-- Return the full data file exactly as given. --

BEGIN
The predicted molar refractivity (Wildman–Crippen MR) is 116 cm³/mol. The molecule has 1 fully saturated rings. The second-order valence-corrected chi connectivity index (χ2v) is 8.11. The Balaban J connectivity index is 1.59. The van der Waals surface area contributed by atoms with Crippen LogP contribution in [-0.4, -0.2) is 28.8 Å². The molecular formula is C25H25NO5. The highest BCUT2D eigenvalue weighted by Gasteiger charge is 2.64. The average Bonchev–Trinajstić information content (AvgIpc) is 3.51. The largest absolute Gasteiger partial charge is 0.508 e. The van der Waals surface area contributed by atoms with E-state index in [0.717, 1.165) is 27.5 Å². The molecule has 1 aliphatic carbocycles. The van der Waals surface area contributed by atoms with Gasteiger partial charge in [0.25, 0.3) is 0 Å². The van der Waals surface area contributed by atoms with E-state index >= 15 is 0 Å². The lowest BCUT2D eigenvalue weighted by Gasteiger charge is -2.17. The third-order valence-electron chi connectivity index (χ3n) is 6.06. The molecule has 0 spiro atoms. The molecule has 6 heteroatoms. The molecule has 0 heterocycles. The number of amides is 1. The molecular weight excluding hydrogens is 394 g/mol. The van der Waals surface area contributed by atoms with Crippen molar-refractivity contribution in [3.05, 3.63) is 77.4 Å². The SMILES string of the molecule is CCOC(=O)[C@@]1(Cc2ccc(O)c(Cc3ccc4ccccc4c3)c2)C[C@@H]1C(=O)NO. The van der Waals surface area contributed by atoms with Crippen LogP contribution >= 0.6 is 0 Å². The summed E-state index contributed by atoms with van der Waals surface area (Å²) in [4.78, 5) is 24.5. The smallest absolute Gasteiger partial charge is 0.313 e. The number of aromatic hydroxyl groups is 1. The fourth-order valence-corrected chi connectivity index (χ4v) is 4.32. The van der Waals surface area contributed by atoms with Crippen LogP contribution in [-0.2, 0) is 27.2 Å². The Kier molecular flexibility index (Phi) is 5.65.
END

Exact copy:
The predicted molar refractivity (Wildman–Crippen MR) is 116 cm³/mol. The molecule has 1 fully saturated rings. The second-order valence-corrected chi connectivity index (χ2v) is 8.11. The Balaban J connectivity index is 1.59. The van der Waals surface area contributed by atoms with Crippen LogP contribution in [-0.4, -0.2) is 28.8 Å². The molecular formula is C25H25NO5. The highest BCUT2D eigenvalue weighted by Gasteiger charge is 2.64. The average Bonchev–Trinajstić information content (AvgIpc) is 3.51. The largest absolute Gasteiger partial charge is 0.508 e. The van der Waals surface area contributed by atoms with E-state index in [0.717, 1.165) is 27.5 Å². The molecule has 1 aliphatic carbocycles. The van der Waals surface area contributed by atoms with Gasteiger partial charge in [0.25, 0.3) is 0 Å². The van der Waals surface area contributed by atoms with E-state index >= 15 is 0 Å². The lowest BCUT2D eigenvalue weighted by Gasteiger charge is -2.17. The third-order valence-electron chi connectivity index (χ3n) is 6.06. The molecule has 0 spiro atoms. The molecule has 6 heteroatoms. The molecule has 0 heterocycles. The number of amides is 1. The molecular weight excluding hydrogens is 394 g/mol. The van der Waals surface area contributed by atoms with Crippen molar-refractivity contribution in [3.05, 3.63) is 77.4 Å². The SMILES string of the molecule is CCOC(=O)[C@@]1(Cc2ccc(O)c(Cc3ccc4ccccc4c3)c2)C[C@@H]1C(=O)NO. The van der Waals surface area contributed by atoms with Crippen LogP contribution >= 0.6 is 0 Å². The summed E-state index contributed by atoms with van der Waals surface area (Å²) in [4.78, 5) is 24.5. The smallest absolute Gasteiger partial charge is 0.313 e. The number of aromatic hydroxyl groups is 1. The fourth-order valence-corrected chi connectivity index (χ4v) is 4.32. The van der Waals surface area contributed by atoms with Crippen LogP contribution in [-0.2, 0) is 27.2 Å². The Kier molecular flexibility index (Phi) is 5.65.